I don't think it's as simple as one comment changing the way a person lives their life. That may be enough to send someone over the edge into the decision to do something as drastic as to stop eating but eating disorders are deeper than just being told you're fat, but I think you understand that. Discussing any problem you cannot relate to is tough in writing because there are going to be people out there who have and who are going to cut you down, but I don't think you hav... (more »)
Jacksprak said...
Jan. 31, 2010 at 3:16 pm
You know what, Fat is NOT the worst thing to be called. Being over weight can mean two things. 1 You are very muscluar 2 you have ecsess food stored on your body that means you don't have to take in all of your daily nutrients.(Note: I said not all, but you still must get most) Fat is in no-way an insult, because you are better off that an anerexic. That's just my opinion on the subject.
sunnyhunny This work has been published in the Teen Ink monthly print magazine. replied...
Jan. 16, 2011 at 9:54 am
That may be how you feel, but I think that the purpose of this article was to discuss that for whatever reason, most women do not want to be fat.  You may not care if you are, but many people do not find that look desireable, and are willing to go to extremes to escape it.  Not saying this is the right way to think, but that's the way eating disordered people think, and that was the reason for this article.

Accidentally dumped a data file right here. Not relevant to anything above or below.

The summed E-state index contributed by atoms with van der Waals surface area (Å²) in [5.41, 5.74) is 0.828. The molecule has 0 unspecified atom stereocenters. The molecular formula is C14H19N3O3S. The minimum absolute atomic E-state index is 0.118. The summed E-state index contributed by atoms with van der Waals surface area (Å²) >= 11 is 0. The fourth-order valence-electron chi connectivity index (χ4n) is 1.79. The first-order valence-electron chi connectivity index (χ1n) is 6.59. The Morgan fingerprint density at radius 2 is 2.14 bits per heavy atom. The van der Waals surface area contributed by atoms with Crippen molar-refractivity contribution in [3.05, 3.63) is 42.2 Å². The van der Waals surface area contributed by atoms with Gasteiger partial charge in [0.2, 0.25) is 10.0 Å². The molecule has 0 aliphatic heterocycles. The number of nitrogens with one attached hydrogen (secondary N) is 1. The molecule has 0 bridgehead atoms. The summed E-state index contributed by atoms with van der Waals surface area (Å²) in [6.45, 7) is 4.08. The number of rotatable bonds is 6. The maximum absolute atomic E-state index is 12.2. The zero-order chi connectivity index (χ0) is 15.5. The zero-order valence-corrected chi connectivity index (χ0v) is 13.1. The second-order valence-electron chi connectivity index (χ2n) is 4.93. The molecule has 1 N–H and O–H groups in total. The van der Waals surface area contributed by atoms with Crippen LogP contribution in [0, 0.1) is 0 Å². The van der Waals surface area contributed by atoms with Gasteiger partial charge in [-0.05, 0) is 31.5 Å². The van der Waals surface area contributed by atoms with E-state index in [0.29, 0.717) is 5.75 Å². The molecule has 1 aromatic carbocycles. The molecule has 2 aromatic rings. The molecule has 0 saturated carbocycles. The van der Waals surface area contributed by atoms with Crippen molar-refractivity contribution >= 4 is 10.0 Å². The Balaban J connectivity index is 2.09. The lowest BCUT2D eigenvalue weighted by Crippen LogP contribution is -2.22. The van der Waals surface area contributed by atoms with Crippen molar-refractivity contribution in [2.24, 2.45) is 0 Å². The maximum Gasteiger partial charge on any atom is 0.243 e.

wintergirlx said...
Jan. 8, 2010 at 2:32 pm
i have an eating disorder, and your article is good. but i don't think you really understand until you go through it. your two moments of "almost" going anorexic is nothing compared to what i feel everyday.
WhisperingWind replied...
Sept. 28, 2010 at 4:19 pm

I agree. You can't understand what it feels like until you are/have been there. But I like your articl, it was vary well writen:) I Like your analigy of vines grabing you. I read a study of kids grades 3 to 6 in Canada: it said 45% of them said that they would rather have cancer, loose a parent, or survive a nucler war then be fat.